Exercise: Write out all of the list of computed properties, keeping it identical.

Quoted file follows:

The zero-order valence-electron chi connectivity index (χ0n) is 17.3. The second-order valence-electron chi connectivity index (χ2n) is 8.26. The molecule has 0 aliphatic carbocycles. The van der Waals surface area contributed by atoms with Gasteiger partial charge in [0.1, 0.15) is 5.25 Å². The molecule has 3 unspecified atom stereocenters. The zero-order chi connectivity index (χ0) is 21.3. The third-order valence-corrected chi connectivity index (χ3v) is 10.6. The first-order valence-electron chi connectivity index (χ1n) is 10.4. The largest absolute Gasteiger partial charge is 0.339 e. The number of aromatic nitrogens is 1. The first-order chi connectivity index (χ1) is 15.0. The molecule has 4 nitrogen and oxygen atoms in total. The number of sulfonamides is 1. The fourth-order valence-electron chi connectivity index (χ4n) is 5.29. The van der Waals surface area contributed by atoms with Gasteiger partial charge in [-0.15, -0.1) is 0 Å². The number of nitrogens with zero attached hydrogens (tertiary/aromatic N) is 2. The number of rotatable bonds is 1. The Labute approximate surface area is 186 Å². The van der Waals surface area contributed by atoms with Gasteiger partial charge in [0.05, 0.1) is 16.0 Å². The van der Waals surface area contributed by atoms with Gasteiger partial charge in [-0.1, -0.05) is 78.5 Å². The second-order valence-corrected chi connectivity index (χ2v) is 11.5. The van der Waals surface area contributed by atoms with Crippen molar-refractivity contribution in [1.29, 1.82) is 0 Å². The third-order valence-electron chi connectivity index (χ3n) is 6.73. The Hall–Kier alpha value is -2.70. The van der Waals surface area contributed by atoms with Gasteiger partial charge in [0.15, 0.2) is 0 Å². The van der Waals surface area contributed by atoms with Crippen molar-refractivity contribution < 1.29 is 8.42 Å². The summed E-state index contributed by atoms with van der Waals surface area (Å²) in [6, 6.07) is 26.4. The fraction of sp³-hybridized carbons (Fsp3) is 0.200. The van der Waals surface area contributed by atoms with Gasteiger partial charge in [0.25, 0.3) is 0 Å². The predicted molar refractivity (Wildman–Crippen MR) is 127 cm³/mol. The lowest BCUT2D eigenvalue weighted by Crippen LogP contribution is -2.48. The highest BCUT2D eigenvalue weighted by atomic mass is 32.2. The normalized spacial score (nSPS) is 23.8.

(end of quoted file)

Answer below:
The zero-order valence-electron chi connectivity index (χ0n) is 17.3. The second-order valence-electron chi connectivity index (χ2n) is 8.26. The molecule has 0 aliphatic carbocycles. The van der Waals surface area contributed by atoms with Gasteiger partial charge in [0.1, 0.15) is 5.25 Å². The molecule has 3 unspecified atom stereocenters. The zero-order chi connectivity index (χ0) is 21.3. The third-order valence-corrected chi connectivity index (χ3v) is 10.6. The first-order valence-electron chi connectivity index (χ1n) is 10.4. The largest absolute Gasteiger partial charge is 0.339 e. The number of aromatic nitrogens is 1. The first-order chi connectivity index (χ1) is 15.0. The molecule has 4 nitrogen and oxygen atoms in total. The number of sulfonamides is 1. The fourth-order valence-electron chi connectivity index (χ4n) is 5.29. The van der Waals surface area contributed by atoms with Gasteiger partial charge in [-0.15, -0.1) is 0 Å². The number of nitrogens with zero attached hydrogens (tertiary/aromatic N) is 2. The number of rotatable bonds is 1. The Labute approximate surface area is 186 Å². The van der Waals surface area contributed by atoms with Gasteiger partial charge in [0.05, 0.1) is 16.0 Å². The van der Waals surface area contributed by atoms with Gasteiger partial charge in [-0.1, -0.05) is 78.5 Å². The second-order valence-corrected chi connectivity index (χ2v) is 11.5. The van der Waals surface area contributed by atoms with Crippen molar-refractivity contribution in [1.29, 1.82) is 0 Å². The third-order valence-electron chi connectivity index (χ3n) is 6.73. The Hall–Kier alpha value is -2.70. The van der Waals surface area contributed by atoms with Gasteiger partial charge in [0.15, 0.2) is 0 Å². The van der Waals surface area contributed by atoms with Crippen molar-refractivity contribution < 1.29 is 8.42 Å². The summed E-state index contributed by atoms with van der Waals surface area (Å²) in [6, 6.07) is 26.4. The fraction of sp³-hybridized carbons (Fsp3) is 0.200. The van der Waals surface area contributed by atoms with Gasteiger partial charge in [0.25, 0.3) is 0 Å². The predicted molar refractivity (Wildman–Crippen MR) is 127 cm³/mol. The lowest BCUT2D eigenvalue weighted by Crippen LogP contribution is -2.48. The highest BCUT2D eigenvalue weighted by atomic mass is 32.2. The normalized spacial score (nSPS) is 23.8.